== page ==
• $\begingroup$ The cylinder itself is massless. For purposes of calculation, the rods diameter is zero and may be treated as a point with mass m but zero moment of inertia. Besides the (x, y) coordinates the instantaneous position of the mass is indicated by the position vector R from O to C and the angle theta towards vertical. $\endgroup$
    – Jens
    Commented Mar 13 at 23:44

3 Answers 3

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Yes, the "point" mass has no mass moment of inertia about itself. At the bottom where the point is not moving (due to the no-slip contact) all the potential energy then would go into the rotational kinetic energy, which is finite. Since $KE = \tfrac{1}{2} I \omega^2$, and $I$ is zero, you need infinite $\omega$ to result into a finite $KE$.


So assume there is some small mass moment of inertia $I \ll m R^2$ for the rod about its center.

The equations of motion, derived from the sum of forces and torques about the rod center are:

$$ \begin{aligned} F & = m R \ddot{\theta} \cos \theta - m R \dot{\theta}^2 \sin \theta \\ N -m g & = -m R \ddot{\theta} \sin \theta - m R \dot{\theta}^2 \cos \theta \\ R ( F \cos \theta - N \sin \theta + F ) & = -I \ddot{\theta} \end{aligned}$$

Note that the rod center is defined by $$\vec{r}_C = \pmatrix{ R \sin \theta \\ R + R \cos \theta }$$ and this the acceleration of the center of mass is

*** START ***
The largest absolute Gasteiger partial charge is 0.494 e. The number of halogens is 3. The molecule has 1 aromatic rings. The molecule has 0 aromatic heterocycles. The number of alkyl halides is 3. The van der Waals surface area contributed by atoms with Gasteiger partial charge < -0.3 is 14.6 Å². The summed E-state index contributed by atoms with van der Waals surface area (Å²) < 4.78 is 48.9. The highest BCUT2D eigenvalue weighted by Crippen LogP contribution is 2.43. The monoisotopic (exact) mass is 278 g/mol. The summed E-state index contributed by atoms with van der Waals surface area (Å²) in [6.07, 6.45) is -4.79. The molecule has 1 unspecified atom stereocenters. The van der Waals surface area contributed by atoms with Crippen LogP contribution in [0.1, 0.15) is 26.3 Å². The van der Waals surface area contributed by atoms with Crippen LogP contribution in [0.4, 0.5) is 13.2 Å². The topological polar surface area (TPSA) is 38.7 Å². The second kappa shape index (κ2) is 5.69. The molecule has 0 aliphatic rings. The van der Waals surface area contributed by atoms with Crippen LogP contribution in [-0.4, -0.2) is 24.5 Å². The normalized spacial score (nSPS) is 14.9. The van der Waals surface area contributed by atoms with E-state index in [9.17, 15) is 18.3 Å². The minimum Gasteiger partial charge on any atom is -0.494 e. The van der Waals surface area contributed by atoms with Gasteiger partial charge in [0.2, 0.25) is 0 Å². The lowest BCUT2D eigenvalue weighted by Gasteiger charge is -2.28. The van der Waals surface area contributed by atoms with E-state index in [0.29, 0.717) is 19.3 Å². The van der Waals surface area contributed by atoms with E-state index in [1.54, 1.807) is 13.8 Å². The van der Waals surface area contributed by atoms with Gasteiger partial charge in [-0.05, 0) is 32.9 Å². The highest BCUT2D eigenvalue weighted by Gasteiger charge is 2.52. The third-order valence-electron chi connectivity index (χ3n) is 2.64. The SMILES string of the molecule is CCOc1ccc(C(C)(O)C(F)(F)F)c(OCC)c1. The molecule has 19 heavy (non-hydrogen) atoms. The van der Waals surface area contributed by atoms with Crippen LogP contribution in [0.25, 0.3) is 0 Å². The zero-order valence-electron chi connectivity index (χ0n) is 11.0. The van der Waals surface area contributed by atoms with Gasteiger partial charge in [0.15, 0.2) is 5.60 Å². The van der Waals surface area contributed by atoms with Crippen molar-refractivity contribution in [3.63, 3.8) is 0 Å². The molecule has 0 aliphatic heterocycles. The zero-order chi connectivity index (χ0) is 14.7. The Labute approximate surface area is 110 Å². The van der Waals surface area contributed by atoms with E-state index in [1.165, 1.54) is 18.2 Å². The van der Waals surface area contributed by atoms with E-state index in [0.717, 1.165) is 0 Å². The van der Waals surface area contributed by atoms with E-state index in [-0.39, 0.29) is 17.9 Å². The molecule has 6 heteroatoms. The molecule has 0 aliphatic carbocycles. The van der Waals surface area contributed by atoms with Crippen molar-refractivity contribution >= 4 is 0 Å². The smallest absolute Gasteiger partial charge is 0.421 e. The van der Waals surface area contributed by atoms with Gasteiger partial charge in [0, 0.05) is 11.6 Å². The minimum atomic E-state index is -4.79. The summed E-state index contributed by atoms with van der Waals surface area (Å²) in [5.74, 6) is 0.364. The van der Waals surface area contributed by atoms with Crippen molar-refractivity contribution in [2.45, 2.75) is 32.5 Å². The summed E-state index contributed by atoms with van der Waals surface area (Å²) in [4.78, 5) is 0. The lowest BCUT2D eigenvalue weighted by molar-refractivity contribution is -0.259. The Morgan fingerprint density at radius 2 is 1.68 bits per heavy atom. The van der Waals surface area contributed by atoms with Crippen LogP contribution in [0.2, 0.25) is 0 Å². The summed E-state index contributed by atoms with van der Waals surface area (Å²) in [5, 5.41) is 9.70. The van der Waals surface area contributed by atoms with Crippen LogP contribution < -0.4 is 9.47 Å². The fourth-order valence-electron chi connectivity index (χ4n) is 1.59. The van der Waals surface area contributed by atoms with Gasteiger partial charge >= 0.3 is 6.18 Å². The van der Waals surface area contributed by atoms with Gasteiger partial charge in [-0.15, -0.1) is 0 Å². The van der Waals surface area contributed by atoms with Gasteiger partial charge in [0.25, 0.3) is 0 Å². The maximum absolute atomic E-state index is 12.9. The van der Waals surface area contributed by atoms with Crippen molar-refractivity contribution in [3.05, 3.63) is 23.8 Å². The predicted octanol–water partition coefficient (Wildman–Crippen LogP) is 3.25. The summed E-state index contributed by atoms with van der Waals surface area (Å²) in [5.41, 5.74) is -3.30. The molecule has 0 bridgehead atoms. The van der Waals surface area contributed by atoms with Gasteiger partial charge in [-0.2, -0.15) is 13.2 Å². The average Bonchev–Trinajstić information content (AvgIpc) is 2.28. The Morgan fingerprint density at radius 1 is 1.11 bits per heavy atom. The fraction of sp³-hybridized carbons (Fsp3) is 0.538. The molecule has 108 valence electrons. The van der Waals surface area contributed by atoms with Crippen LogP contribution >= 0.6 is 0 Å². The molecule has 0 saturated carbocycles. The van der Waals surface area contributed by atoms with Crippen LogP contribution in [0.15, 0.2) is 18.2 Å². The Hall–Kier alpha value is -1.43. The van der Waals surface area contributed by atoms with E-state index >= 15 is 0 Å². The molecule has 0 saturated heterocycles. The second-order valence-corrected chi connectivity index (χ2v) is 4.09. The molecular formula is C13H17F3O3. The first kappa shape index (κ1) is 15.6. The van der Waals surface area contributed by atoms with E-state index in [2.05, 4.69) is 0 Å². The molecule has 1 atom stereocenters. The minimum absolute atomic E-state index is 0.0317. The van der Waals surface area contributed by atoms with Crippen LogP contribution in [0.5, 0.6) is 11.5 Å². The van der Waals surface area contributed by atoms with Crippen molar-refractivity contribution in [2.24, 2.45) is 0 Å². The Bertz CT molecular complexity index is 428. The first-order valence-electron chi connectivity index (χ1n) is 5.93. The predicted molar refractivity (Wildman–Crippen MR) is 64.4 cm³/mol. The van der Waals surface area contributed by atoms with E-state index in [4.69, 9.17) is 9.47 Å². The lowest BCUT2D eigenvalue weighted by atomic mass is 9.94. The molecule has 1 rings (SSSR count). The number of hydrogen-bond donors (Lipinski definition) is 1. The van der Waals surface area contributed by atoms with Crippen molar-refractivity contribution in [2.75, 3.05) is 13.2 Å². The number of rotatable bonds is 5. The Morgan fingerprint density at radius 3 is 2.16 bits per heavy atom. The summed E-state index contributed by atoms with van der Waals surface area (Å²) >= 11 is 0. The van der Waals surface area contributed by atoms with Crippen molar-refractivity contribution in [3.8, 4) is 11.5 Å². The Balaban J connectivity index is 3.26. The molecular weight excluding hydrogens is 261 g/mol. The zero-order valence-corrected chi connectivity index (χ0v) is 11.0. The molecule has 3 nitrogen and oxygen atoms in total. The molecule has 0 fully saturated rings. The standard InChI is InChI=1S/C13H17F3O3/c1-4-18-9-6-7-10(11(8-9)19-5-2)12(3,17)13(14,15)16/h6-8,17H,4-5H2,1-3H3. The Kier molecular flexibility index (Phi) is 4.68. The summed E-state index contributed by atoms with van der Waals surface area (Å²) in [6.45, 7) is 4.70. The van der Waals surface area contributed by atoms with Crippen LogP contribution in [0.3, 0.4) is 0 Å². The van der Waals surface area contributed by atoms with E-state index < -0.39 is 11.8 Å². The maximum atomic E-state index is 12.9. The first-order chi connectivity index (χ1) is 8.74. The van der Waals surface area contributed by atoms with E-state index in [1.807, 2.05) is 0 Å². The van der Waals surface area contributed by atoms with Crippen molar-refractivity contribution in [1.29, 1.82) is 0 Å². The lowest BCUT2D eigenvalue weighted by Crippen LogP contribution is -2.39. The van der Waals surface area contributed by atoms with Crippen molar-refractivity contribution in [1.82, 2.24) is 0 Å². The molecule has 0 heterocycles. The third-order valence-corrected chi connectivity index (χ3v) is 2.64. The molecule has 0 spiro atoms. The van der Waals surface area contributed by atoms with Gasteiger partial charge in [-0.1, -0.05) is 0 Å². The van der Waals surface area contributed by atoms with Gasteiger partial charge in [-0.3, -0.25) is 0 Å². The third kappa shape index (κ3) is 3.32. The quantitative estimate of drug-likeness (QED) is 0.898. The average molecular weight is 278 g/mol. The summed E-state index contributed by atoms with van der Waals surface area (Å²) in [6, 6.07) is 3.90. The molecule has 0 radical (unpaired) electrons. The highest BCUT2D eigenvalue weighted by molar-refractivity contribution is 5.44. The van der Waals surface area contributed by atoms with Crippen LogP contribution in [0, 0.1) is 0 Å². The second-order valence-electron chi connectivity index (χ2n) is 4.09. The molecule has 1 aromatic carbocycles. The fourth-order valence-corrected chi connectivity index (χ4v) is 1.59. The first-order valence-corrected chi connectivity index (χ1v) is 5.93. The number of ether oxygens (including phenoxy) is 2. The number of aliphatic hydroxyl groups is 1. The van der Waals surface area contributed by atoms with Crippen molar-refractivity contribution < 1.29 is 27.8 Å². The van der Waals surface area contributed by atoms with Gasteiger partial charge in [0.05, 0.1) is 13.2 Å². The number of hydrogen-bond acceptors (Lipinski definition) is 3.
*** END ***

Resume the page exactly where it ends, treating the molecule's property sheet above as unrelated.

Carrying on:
$$ \vec{a}_C = \pmatrix{ R \ddot{\theta} \cos \theta - R \ddot{\theta}^2 \sin \theta \\ -R \ddot{\theta} \sin \theta - R \ddot{\theta} \cos \theta} $$

with solution

$$\begin{aligned} F &= \frac{m R \sin \theta \left( m g R \cos \theta + (I+m R^2) \dot{\theta}\right)}{I + m R^2 ( \cos \theta+1)} \\ N & = \ldots \\ \ddot{\theta} & = \frac{m R \left( g + R \dot{\theta}^2\right) \sin \theta}{I + m R^2 ( \cos \theta+1)} \end{aligned}$$

From the above, you can see the denominator $I + m R^2 ( \cos \theta+1) > 0 $ always since $I>0$, which means in real life there is no singularity in angular acceleration.

In the idealized situation of $I=0$, then the denominator $I + m R^2 ( \cos \theta+1) = 0$ when $\cos \theta = -1$, which means when $\theta = 180°$.

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  • $\begingroup$ @Alexiou The mass is “welded” onto the cylinder wall so how do you see it rotating about itself? The kinetic energy at point A is $2mgR= \frac 12m\nu^2$and $\nu= 2\sqrt {gR}$ so the moment of inertia should not come into play. $\endgroup$
    – Jens
    Commented Mar 14 at 0:41
  • $\begingroup$ @Jens - The cylinder has no mass, so the MMOI about the center of mass (the rod itself) is zero. $\endgroup$ Commented Mar 14 at 4:08
  • $\begingroup$ @Jens - I updated my answer to put some math behind my assessment. $\endgroup$ Commented Mar 14 at 5:59
  • $\begingroup$ @ Alexiou I assume there is a typo because there should be a factor of 1/2 in front of your equation for the angular acceleration in order to match the correct result when I =0 $\endgroup$
    – Jens
    Commented Mar 14 at 13:13
  • $\begingroup$ @Jens - No there is no typo. You can derive the equations yourself and get this solution. With $I=0$ and $\cos \pi = -1$ the denominator is $0 + m R^2 (-1 + 1) = 0$ which means $\ddot{\theta} \rightarrow \infty$. $\endgroup$ Commented Mar 14 at 16:17
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If you look at the motion of this it is a cycloid